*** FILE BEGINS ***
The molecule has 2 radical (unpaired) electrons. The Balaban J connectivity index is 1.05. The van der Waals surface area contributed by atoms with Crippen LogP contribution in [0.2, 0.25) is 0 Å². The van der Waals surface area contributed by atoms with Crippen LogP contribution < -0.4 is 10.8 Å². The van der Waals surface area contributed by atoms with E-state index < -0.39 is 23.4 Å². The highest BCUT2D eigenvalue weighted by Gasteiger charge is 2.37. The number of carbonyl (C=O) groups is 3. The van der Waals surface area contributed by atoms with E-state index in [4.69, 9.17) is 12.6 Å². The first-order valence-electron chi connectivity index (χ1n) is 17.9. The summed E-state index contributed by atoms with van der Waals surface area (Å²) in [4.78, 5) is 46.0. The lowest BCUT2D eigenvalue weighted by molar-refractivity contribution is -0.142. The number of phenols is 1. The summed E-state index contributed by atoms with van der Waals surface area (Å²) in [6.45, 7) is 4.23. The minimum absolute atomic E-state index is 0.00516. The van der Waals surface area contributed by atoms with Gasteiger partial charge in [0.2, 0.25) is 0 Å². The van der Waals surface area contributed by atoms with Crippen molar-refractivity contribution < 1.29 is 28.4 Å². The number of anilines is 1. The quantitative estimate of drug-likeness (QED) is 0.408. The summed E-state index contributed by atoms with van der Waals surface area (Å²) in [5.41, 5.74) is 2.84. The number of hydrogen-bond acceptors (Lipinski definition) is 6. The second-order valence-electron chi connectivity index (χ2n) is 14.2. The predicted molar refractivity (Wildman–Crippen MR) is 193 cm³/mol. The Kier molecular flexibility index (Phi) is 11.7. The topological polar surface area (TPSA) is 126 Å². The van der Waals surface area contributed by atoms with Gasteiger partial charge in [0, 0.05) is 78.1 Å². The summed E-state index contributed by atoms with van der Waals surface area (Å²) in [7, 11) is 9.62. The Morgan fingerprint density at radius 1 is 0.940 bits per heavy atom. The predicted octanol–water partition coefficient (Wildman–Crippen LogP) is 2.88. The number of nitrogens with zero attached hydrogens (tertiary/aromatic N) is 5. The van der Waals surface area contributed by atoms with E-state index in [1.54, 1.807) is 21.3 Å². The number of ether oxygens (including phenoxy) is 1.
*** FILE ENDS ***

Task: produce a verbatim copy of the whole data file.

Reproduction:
The molecule has 2 radical (unpaired) electrons. The Balaban J connectivity index is 1.05. The van der Waals surface area contributed by atoms with Crippen LogP contribution in [0.2, 0.25) is 0 Å². The van der Waals surface area contributed by atoms with Crippen LogP contribution < -0.4 is 10.8 Å². The van der Waals surface area contributed by atoms with E-state index < -0.39 is 23.4 Å². The highest BCUT2D eigenvalue weighted by Gasteiger charge is 2.37. The number of carbonyl (C=O) groups is 3. The van der Waals surface area contributed by atoms with E-state index in [4.69, 9.17) is 12.6 Å². The first-order valence-electron chi connectivity index (χ1n) is 17.9. The summed E-state index contributed by atoms with van der Waals surface area (Å²) in [4.78, 5) is 46.0. The lowest BCUT2D eigenvalue weighted by molar-refractivity contribution is -0.142. The number of phenols is 1. The summed E-state index contributed by atoms with van der Waals surface area (Å²) in [6.45, 7) is 4.23. The minimum absolute atomic E-state index is 0.00516. The van der Waals surface area contributed by atoms with Gasteiger partial charge in [0.2, 0.25) is 0 Å². The van der Waals surface area contributed by atoms with Crippen molar-refractivity contribution < 1.29 is 28.4 Å². The number of anilines is 1. The quantitative estimate of drug-likeness (QED) is 0.408. The summed E-state index contributed by atoms with van der Waals surface area (Å²) in [5.41, 5.74) is 2.84. The number of hydrogen-bond acceptors (Lipinski definition) is 6. The second-order valence-electron chi connectivity index (χ2n) is 14.2. The predicted molar refractivity (Wildman–Crippen MR) is 193 cm³/mol. The Kier molecular flexibility index (Phi) is 11.7. The topological polar surface area (TPSA) is 126 Å². The van der Waals surface area contributed by atoms with Gasteiger partial charge in [0, 0.05) is 78.1 Å². The summed E-state index contributed by atoms with van der Waals surface area (Å²) in [7, 11) is 9.62. The Morgan fingerprint density at radius 1 is 0.940 bits per heavy atom. The predicted octanol–water partition coefficient (Wildman–Crippen LogP) is 2.88. The number of nitrogens with zero attached hydrogens (tertiary/aromatic N) is 5. The van der Waals surface area contributed by atoms with E-state index in [1.54, 1.807) is 21.3 Å². The number of ether oxygens (including phenoxy) is 1.